Informational Interviews

Put simply, the purpose of an informational interview is to gather information about a career or field you are interested in from a person working in that field, career path, or industry.

What is an informational interview?

In an informational interview you are asking specific questions to learn more about:

  • how to enter a career path or a field,
  • what skills are required,
  • the nature of the job or industry,
  • norms within that area or career path,
  • if there are particular styles or formats for application materials,
  • where to find job listings

In informational interviews,  be respectful and prepared - show an interest in the field or industry while specific asking questions so you can determine if that particular career path is a good fit for you. For instance, you might ask if many or most of the positions in the field or career area in question require 50% or more time traveling? Is this attractive or a deal-breaker for you? Are most of the opportunities for a particular job located in New York City and Washington D.C.? Are these places you are comfortable living?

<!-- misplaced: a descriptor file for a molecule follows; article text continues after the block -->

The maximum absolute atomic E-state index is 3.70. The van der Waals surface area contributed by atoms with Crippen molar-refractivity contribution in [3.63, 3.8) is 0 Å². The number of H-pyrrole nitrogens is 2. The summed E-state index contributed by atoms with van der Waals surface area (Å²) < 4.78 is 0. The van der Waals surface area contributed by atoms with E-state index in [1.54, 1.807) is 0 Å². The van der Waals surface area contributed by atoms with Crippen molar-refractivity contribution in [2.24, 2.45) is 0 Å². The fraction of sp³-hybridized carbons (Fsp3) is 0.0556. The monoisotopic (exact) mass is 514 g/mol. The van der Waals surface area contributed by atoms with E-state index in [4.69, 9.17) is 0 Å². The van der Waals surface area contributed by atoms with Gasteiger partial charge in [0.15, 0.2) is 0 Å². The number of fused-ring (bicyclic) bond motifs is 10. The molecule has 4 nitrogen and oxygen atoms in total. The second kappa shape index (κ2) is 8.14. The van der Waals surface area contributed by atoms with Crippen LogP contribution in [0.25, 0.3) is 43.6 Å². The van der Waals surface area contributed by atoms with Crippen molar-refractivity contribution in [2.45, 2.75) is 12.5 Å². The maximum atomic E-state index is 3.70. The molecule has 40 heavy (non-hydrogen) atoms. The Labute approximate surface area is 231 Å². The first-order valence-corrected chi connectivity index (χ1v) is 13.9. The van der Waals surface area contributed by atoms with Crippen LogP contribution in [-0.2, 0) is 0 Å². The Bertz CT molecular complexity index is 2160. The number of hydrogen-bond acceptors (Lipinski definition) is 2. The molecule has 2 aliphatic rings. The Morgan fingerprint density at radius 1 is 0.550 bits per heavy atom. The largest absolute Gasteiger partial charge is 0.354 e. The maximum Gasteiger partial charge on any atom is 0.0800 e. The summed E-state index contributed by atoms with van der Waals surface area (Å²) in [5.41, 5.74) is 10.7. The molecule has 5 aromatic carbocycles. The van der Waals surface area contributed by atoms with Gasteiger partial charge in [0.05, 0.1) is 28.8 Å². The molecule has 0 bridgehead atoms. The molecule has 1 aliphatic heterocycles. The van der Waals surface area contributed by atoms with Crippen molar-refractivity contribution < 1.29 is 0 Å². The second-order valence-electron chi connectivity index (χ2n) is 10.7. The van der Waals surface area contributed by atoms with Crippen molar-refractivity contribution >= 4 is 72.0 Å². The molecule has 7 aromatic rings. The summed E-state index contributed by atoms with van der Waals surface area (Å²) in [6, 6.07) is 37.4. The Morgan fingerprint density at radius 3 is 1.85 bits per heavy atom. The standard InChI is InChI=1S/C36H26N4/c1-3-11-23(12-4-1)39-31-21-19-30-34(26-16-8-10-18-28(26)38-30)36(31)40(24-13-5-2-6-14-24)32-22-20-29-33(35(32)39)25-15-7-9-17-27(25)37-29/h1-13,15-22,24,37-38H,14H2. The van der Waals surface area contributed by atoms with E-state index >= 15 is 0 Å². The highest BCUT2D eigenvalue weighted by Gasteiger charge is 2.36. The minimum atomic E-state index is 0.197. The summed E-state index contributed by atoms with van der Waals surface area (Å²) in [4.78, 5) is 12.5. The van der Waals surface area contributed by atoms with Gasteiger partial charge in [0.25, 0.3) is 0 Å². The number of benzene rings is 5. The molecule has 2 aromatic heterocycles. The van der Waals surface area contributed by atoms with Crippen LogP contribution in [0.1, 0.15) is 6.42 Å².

While some find the concept of informational interviewing to be odd or abnormal, outside of academia it is a very normal practice. It is not unlike doing participant interviews for academic research, the only difference is that the subject you are trying to learn more about is a career area that interests you. 

Why are informational interviews important?

Informational interviewing is important for a number of reasons. First, it is a good way to network that is often more personal and effective than attending larger networking events. Second, you can gain information about the field and application process or typical entry points into that field that you would otherwise not know about. For example, positions with international relief agencies are often very difficult to get and very competitive - often one of the best ways into this particular field is to volunteer or intern for an organization. Additionally, there might be skills or experience that might not be explicitly included in a job position description, but can make you a more attractive candidate. 

At this point you might be asking yourself:  How does one get an informational interview? What should I do or ask? Great questions! We have the answers - below you will also find resources both online and on campus to help you find and connect with people, how to prepare for informational interviews, what types of questions to ask, and more best practices.

Informational Interviews Tips, Sample Questions, and Best Practices